Capturing the brisk air in my lungs walking down Cass Avenue in the City of Detroit pre-planning my expectations of what art has in store for me. I enter a small gallery – pristine as galleries are: white,sterile, subjective and objective all at the same time – with perfect lighting.There is this linear pathway to Suite C which takes me into Galerie Camile.
I say hello to the gallery’s attendant. [Immediately] I am drawn towards the center of the gallery of mixed media and being drawn into the clear and distinct language of transparent by artist Adnan Charara is a Lebanese-American artist who has resided within the U.S since 1982.In gazing around the pristine perimeter – I make my way towards the gallery’s exit and the gallery’s attendant is conversing with a shout stout man and he is thanking me for coming in and of course- I thank him for having me.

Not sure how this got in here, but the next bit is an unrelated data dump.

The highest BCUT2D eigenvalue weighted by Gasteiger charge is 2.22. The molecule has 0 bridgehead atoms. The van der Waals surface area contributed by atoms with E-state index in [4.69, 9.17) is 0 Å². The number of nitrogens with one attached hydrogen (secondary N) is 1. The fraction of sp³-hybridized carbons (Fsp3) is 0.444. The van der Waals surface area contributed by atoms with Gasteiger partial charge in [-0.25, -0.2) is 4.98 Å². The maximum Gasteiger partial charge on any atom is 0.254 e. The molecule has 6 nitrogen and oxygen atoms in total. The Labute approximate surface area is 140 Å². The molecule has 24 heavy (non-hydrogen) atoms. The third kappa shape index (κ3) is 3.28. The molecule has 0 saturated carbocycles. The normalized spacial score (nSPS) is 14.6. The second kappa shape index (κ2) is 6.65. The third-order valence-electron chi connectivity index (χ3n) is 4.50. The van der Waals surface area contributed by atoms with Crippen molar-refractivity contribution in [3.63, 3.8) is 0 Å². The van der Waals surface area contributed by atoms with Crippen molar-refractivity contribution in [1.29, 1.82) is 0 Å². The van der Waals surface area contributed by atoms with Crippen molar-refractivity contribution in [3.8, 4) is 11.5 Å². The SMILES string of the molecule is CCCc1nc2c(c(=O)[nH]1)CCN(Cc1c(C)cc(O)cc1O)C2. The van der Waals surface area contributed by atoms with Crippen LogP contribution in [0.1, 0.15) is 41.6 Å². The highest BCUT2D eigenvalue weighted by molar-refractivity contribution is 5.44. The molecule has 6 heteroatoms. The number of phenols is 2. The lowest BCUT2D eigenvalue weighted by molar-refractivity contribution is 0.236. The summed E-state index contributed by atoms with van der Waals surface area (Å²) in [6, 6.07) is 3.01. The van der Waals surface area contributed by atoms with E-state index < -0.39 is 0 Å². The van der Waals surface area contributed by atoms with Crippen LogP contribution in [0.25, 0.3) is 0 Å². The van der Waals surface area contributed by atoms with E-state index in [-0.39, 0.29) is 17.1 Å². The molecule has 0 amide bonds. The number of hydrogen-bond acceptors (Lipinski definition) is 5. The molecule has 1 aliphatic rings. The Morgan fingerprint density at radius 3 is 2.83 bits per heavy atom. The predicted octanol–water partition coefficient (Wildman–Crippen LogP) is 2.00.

It turns out that I was having a short but engaging conversation with Adnan Charara about his works in Camile Galerie. While conversing we discussed the history of what inspired the works. Adnan Charara is a Lebanese-American artist who has lived and worked in the U.S. since 1982 – residing in the Boston-Edison district in Detroit, MI.The subject of Adnan’s work is based upon 13th Century Mali which is historically known as one of the most sophisticated and busiest regions for commerce and culture. Mali (West Africa) the largest empire largely due to its trading route(s) which had come into power after the decline of Ghana.The materials used were foam core, paints and resin. The focus was on the masks that captured a rich history from Mali. Adnan’s work shows a clean process through how the work is curated from his story showing on the Galerie Camille’s gallery wall – through his note book and masks displayed on the wall.